Every now and then, when people learn that the Urban Astronomer is a Christian, some wag asks “So why should we take you seriously if you believe that the universe is six thousand years old?”. And I battle to answer, because where do you start with such a retarded question?
See, the latest round of partisan thinking is “Almighty Skeptical Atheism
” vs “Almighty Faith-based Literalist Christianity
” (since, as the dominant religion in the West, Christianity is the obvious target for those who would save the world from religion). Like all absolute divisions, we’re forced to choose one of two over-simplified camps. My camp apparently all think that the world is six thousand years old.
But why am I supposed to believe this? Is it biblical? In 1658, Bishop James Ussher
completed his treatise on Chronology. He combined knowledge from Middle Eastern and Mediterranean histories and Holy writ to calculate the exact date of Creation: 23 October, 4004 BC. His work was included in a preface to the Authorised edition of the Bible in 1701, so that it was very quickly accepted as gospel truth by the faithful. But I don’t buy it. Without going into every step of his calculations (I haven’t even seen them), let’s look at the very beginning: Genesis, Chapter 1
1 In the beginning God created the heavens and the earth.
2 Now the earth was formless and empty, darkness was over the surface of the deep, and the Spirit of God was hovering over the waters.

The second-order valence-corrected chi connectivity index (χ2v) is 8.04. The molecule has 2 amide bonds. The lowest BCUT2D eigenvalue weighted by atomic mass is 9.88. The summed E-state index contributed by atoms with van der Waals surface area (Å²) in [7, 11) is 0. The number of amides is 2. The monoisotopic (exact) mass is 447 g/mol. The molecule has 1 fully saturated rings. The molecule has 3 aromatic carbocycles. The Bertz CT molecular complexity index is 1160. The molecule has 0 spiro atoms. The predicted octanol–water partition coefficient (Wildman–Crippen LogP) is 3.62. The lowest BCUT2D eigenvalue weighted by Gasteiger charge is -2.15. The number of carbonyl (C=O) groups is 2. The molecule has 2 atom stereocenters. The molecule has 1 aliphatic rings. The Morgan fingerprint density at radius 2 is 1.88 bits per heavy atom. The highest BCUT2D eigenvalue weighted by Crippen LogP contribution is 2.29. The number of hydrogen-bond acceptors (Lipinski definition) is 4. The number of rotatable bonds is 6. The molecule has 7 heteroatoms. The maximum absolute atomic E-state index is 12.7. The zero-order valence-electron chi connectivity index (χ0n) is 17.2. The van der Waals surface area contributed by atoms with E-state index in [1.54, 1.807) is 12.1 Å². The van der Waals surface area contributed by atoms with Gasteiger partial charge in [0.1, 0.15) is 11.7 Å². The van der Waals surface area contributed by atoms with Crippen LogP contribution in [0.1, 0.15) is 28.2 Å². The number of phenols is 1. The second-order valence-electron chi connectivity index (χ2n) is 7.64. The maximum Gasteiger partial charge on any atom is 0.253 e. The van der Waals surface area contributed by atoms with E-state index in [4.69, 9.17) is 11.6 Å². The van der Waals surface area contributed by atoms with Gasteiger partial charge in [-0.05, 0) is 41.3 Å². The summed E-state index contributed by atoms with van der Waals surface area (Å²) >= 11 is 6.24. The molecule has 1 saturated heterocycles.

3 And God said, “Let there be light,” and there was light.
4 God saw that the light was good, and he separated the light from the darkness.
5 God called the light “day,” and the darkness he called “night.” And there was evening, and there was morning–the first day.
Notice how the entire universe, including earth, are all created before the first day? Even before the iconic “Let there be light”! The only unit of time (the Day) is meaningless for the first 4 verses, which has got to throw those calculations out of whack.
As we read the rest of account, we find the following events.
Day two: God creates the sky (Separating waters of heaven and earth – the division is called sky).
Day three: God gathers the water together, and separates it from dry land – we now have “Ground” and “Seas”. He then creates vegetation – trees, plants, etc
Day four: God creates the Sun
and the Moon
And there’s the second problem. Astronomical definitions aside, most people would agree that the word “Day” means the period it takes for the sun to make one apparent circuit of the sky, yet for the first three days of creation there was no sun. So what kind of Day is the bible talking about? But that’s not all. In chapter two, we read that God rested on the seventh day, and also that the land was empty of plants – no rain had yet happened to water the fields, so nothing had grown. Which seems to contradict what we read happening on Day Three.
And that’s enough for me. That’s three major problems with a literal interpretation of the Genesis creation account. It doesn’t make sense at all.
The only way around, short of discarding the Bible altogether, is to accept that Genesis is not a literal account. Call it metaphorical, or allegorical, or a parable, but don’t try to use it to say that Adam and Eve walked with Dinosaurs
. That’s just dishonest, and only fuels the flames between these two radical camps
Now can we please get back to appreciating the night sky and stop with the name-calling?